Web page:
During my middle-school teaching days I noticed that often kids would arrive in my 8th-grade class with a half knowledge of sine, cosine, tangent. There were two major problems they often had in solving for unknown sides in a right triangle using trig:
1. They couldn't visually distinguish opposite side vs. adjacent side. Many middle-schoolers I taught had a poor consistency (if any) with recognizing what "opposite" and "adjacent" meant in a diagram; it was just too abstract for them, even though I tried to explain how to look for the sides "across" the triangle, etc.
2. They couldn't figure out whether to use sine, cosine, or tangent in a given situation.
The first problem I solved successfully a few years ago, when I came up with an idea to start teaching kids to reach their hand out and to actually put their hand over the acute angle that is given in the problem. The "opposite" side (from the perspective of the given angle) is the ONLY side that their hand is not touching, since "opposite" implies "far away"; on the contrary, the "adjacent" side is the side (besides the hypotenuse) that their hand IS touching.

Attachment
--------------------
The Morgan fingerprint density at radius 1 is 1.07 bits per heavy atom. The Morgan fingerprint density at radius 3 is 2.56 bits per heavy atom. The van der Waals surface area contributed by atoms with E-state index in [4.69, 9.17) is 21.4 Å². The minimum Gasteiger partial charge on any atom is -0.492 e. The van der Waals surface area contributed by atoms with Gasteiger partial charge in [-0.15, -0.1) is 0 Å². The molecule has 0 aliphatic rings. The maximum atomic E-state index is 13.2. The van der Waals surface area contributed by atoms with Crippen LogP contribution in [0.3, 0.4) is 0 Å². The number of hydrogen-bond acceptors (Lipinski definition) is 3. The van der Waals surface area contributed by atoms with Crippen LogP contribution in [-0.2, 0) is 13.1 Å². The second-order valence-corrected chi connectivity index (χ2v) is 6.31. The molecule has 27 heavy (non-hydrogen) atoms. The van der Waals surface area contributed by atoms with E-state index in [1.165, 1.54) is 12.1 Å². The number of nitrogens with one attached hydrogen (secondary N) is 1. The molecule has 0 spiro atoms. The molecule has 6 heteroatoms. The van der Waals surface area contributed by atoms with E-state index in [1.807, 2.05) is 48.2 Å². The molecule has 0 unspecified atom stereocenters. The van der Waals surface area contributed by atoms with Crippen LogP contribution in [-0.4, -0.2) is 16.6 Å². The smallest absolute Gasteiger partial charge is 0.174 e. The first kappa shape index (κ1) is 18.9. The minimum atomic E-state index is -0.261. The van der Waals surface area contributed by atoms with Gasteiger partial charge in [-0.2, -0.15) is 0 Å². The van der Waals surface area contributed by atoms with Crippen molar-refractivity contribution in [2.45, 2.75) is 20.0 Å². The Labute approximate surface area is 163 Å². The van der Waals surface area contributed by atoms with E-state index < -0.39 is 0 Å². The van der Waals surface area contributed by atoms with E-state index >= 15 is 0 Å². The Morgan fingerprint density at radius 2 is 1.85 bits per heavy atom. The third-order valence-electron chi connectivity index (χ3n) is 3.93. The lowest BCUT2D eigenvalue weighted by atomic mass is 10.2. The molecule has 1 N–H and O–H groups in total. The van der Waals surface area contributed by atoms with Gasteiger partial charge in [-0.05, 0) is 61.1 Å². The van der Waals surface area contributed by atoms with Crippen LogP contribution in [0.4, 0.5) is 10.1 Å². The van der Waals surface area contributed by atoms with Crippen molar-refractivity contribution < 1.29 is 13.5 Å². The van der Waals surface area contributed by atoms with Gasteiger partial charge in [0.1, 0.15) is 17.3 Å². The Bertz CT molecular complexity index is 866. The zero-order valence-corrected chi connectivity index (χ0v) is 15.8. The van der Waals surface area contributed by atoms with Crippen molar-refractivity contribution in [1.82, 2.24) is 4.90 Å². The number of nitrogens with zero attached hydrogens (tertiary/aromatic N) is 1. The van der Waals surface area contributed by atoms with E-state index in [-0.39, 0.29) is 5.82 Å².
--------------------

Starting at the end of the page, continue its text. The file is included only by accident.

Trust me, if you're seeing the same problem in your classes, TRY THIS. It works like a charm. I taught sine, cosine, tangent from scratch today to my 9th-graders, and not a single person had trouble recognizing opposite / adjacent sides. (Granted, they were honors kids, but again, I've tried this with my regular 8th-graders in the Bronx. It had worked like a charm then, too!)
Issue #2 just takes a little bit of practice, but this year I found that I made a nice transition into this by having allowed a couple of days of pure similar-triangles proportions practice. Right from the start, kids really grasped the concept that in order to solve for x, you need a proportion that involved x as an only unknown, so it was super easy for us to transition to speaking about putting together x and the other known side inside the same trig ratio / proportion.
So, surprisingly, I taught all of basic trigonometry to my honors classes in one 75-minute period. (Inverse trig not included.) Seriously, those guys had never ever heard of SOH-CAH-TOA before today. Neat, eh? We'll see next week whether I can translate this success to my regular classes!!